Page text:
February is National Cancer Prevention Month

With February being National Cancer Prevention Month, here are certain items that you should be aware from Intermountain Health about cancer prevention and how far we have come in cancer survival.

According to a study conducted by the American Cancer Society, at least 42 percent of newly diagnosed cancers in the United States are potentially avoidable. This translates to about 750,000 cases in 2020 – and makes prevention and early detection more important than ever.

Cancer survival has had a dramatic increase since 1990 (over 30 percent increase in survival). Dr. Steven Yates said this this is in part due to reductions in smoking and definitely due to improvements in screenings and early detection

Also, there have been recent advancements in therapies providing significant improvement in survival for some of our most difficult cancers.

Screenings has the potential to detect cancers and precancerous lesions while in the early stages, which is when they are the most treatable – but before other symptoms appear.

In the early stages of colorectal cancer, there may be no symptoms. This is another reason why it’s important to know the risk factors associated with all cancers and talk to your doctor about scheduling a screening. 

Medical experts are now officially recommending that people with average risk have their first colonoscopy or other screening at age 45, rather than 50, which was the previous standard.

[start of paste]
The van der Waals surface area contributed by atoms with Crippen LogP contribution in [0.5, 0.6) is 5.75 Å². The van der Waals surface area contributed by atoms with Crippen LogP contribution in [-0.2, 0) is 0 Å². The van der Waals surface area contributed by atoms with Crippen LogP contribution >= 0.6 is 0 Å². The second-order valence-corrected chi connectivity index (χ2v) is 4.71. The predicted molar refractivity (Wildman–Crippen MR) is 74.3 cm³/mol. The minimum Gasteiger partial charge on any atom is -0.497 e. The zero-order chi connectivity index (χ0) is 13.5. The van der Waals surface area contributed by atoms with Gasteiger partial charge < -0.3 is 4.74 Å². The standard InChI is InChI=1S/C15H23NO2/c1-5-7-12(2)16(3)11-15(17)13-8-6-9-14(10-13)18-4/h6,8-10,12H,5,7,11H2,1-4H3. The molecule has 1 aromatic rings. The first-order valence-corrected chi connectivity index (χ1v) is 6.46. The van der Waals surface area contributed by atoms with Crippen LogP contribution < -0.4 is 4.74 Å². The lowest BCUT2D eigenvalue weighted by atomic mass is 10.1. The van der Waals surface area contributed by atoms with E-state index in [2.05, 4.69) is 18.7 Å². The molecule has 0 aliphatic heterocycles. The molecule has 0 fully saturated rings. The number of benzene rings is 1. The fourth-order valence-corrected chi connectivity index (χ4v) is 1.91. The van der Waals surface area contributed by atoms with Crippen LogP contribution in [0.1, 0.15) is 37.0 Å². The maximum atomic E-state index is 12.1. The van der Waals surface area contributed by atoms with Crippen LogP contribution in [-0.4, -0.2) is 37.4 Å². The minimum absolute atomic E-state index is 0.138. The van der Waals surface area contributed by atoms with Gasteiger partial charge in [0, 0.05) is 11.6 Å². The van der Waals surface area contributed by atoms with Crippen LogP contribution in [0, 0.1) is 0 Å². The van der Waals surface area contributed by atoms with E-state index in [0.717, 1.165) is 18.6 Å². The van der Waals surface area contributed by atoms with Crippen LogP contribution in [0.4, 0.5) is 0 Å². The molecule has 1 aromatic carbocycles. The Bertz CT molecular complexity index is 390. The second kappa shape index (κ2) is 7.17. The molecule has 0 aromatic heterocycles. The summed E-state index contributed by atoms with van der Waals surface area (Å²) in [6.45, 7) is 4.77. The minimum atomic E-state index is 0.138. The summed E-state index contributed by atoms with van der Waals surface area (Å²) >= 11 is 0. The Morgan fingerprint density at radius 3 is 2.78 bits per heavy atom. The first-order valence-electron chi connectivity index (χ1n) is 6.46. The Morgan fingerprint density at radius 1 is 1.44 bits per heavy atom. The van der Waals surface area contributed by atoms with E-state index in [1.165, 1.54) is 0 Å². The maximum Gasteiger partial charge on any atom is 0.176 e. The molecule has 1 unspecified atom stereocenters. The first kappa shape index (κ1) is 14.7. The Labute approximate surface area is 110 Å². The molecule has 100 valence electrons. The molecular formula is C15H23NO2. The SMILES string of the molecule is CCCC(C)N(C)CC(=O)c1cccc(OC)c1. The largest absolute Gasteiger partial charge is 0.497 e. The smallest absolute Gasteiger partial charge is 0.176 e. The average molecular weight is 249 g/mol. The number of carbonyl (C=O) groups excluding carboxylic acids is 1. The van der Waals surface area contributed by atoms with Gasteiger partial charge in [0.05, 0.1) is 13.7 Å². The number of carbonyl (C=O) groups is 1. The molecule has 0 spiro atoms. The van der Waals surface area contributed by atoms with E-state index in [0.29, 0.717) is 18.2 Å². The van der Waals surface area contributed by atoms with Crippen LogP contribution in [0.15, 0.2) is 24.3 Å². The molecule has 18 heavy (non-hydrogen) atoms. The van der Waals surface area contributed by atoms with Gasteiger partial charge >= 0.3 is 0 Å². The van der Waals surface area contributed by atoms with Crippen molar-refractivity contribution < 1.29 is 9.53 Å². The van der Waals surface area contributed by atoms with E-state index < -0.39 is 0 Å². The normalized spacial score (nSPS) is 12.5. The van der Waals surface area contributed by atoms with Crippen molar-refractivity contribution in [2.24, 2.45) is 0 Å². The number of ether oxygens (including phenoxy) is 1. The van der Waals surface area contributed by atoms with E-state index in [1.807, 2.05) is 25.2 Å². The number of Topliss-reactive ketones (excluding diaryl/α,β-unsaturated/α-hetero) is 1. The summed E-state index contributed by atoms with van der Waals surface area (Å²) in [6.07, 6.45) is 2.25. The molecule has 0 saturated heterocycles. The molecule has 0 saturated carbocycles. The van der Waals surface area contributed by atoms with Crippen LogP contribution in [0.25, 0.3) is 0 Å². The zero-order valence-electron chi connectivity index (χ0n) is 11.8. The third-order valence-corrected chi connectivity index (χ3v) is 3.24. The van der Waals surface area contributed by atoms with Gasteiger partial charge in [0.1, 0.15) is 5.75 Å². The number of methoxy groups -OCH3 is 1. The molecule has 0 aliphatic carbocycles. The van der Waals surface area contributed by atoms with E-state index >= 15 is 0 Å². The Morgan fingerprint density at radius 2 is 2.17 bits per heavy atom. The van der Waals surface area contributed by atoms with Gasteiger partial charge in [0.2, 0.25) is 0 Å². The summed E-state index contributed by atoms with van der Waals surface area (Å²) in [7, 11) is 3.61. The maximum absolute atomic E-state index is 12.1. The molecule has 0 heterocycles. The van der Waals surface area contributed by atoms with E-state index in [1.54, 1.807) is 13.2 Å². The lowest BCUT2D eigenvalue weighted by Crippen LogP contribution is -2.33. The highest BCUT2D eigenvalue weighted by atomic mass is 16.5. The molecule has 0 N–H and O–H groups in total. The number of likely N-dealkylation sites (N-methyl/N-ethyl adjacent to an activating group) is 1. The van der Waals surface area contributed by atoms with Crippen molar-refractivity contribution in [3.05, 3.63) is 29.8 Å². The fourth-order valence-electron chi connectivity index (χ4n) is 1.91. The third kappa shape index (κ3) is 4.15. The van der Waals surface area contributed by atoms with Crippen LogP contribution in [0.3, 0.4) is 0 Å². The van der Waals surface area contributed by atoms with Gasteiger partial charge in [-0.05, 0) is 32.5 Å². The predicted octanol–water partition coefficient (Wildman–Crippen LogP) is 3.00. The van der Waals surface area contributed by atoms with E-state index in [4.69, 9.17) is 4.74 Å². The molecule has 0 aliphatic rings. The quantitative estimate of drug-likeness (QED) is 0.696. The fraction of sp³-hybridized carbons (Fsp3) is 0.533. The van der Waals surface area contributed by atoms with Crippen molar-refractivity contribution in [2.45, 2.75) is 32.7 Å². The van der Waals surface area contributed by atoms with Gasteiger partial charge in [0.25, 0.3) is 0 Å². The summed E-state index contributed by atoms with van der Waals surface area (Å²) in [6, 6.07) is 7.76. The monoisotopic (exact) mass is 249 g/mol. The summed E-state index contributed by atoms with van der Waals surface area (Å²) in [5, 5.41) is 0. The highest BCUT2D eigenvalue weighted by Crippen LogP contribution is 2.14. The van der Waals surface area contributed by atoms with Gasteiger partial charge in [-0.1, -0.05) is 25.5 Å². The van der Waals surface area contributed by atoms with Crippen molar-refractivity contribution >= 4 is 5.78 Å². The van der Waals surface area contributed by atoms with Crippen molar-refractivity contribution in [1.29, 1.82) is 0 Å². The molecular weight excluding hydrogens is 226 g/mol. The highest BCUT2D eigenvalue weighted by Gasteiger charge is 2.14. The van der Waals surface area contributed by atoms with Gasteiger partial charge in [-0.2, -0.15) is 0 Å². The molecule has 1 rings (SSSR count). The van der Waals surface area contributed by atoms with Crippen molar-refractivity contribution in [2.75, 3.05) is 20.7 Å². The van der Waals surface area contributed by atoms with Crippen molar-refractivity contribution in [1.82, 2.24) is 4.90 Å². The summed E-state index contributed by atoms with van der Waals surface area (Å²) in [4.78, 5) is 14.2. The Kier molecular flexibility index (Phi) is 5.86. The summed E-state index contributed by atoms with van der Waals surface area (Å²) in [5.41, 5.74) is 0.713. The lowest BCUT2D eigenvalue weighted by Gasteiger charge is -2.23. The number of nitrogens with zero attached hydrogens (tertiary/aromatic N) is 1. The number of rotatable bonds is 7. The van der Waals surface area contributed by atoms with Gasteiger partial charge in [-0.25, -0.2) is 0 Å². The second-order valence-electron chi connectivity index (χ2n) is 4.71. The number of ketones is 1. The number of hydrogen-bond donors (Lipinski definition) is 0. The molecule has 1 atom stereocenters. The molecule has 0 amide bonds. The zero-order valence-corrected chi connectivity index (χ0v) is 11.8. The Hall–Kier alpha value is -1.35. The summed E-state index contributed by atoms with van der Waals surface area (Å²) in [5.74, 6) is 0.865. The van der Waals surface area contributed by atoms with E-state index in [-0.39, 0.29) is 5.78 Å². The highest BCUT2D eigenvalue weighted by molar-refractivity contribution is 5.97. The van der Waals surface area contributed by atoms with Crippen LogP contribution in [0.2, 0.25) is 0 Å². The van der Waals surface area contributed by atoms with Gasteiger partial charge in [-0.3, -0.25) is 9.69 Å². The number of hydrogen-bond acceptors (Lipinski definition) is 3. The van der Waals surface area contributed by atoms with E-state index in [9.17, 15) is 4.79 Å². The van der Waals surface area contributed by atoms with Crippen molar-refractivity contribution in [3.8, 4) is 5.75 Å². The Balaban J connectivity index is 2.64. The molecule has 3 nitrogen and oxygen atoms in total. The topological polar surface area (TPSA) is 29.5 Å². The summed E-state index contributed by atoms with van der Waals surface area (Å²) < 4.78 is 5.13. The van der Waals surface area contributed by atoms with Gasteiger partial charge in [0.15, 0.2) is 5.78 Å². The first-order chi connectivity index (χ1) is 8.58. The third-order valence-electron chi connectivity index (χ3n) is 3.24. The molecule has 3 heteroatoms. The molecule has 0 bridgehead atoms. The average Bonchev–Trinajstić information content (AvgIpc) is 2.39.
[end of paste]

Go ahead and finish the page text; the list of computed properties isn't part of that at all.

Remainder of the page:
For a complete list of cancer screening guidelines, by age, visit the American Cancer Society website.

Keys to Preventing Cancer
One of the biggest keys is lifestyle. Avoiding smoking greatly helps and it is never too late to quit or find help.

Weight control and healthy eating goes a long way as well.Eat lots of fruits, vegetables, whole grains and beans while limiting red meat and cutting out processed foods. Experts also suggest decreasing your intake of higher calorie food, decreasing your alcohol consumption and quitting smoking (or never starting in the first place).

Experts suggest keeping your weight within the healthy range and avoiding weight gain in adult life. The evidence linking body weight to cancer has grown stronger over the past decade. Specifically, activity and obesity have been linked to breast and colorectal cancer.

Also, get to know your family history, as genetics play another key in someone’s cancer risk. If someone has a strong presence of cancer in their family, then screenings and preventative measure matter even more.

Disparities in Cancer Survival

There is statistically evidence that Black men have double the cancer mortality rate for prostate cancer. There could be various reasons for this as outlined by the National Cancer Institute.

Dr. Yates also said there are increased cancer mortality risk for Hispanic and Black women in regard to cervical cancer. It is one of the few cancers where death has risen since 1990.

To learn more or find a provider, visit intermountainnv.org.